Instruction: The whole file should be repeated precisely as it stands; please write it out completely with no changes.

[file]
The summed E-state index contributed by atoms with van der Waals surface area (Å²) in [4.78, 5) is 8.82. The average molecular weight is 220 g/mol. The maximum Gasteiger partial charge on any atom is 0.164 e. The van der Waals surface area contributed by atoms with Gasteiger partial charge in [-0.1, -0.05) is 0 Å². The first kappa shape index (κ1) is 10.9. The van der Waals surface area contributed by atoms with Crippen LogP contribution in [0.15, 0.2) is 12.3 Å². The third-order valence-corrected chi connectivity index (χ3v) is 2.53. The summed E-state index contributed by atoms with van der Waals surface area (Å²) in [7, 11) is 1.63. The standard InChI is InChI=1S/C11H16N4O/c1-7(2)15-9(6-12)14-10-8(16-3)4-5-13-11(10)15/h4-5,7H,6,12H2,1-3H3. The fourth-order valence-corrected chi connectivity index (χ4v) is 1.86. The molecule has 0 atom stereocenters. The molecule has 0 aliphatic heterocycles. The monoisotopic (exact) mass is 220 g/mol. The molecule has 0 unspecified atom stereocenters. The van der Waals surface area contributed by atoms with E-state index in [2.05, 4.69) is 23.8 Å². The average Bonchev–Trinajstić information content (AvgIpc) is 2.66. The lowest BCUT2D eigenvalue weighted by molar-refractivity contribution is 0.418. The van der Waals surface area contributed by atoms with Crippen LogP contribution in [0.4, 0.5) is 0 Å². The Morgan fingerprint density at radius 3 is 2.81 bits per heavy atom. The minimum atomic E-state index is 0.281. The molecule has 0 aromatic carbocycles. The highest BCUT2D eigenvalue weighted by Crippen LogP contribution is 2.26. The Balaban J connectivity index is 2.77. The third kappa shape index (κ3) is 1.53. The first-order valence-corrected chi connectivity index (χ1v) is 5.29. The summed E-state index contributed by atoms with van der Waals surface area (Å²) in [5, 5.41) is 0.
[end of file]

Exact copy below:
The summed E-state index contributed by atoms with van der Waals surface area (Å²) in [4.78, 5) is 8.82. The average molecular weight is 220 g/mol. The maximum Gasteiger partial charge on any atom is 0.164 e. The van der Waals surface area contributed by atoms with Gasteiger partial charge in [-0.1, -0.05) is 0 Å². The first kappa shape index (κ1) is 10.9. The van der Waals surface area contributed by atoms with Crippen LogP contribution in [0.15, 0.2) is 12.3 Å². The third-order valence-corrected chi connectivity index (χ3v) is 2.53. The summed E-state index contributed by atoms with van der Waals surface area (Å²) in [7, 11) is 1.63. The standard InChI is InChI=1S/C11H16N4O/c1-7(2)15-9(6-12)14-10-8(16-3)4-5-13-11(10)15/h4-5,7H,6,12H2,1-3H3. The fourth-order valence-corrected chi connectivity index (χ4v) is 1.86. The molecule has 0 atom stereocenters. The molecule has 0 aliphatic heterocycles. The monoisotopic (exact) mass is 220 g/mol. The molecule has 0 unspecified atom stereocenters. The van der Waals surface area contributed by atoms with E-state index in [2.05, 4.69) is 23.8 Å². The average Bonchev–Trinajstić information content (AvgIpc) is 2.66. The lowest BCUT2D eigenvalue weighted by molar-refractivity contribution is 0.418. The van der Waals surface area contributed by atoms with Crippen LogP contribution in [0.4, 0.5) is 0 Å². The Morgan fingerprint density at radius 3 is 2.81 bits per heavy atom. The minimum atomic E-state index is 0.281. The molecule has 0 aromatic carbocycles. The highest BCUT2D eigenvalue weighted by Crippen LogP contribution is 2.26. The Balaban J connectivity index is 2.77. The third kappa shape index (κ3) is 1.53. The first-order valence-corrected chi connectivity index (χ1v) is 5.29. The summed E-state index contributed by atoms with van der Waals surface area (Å²) in [5, 5.41) is 0.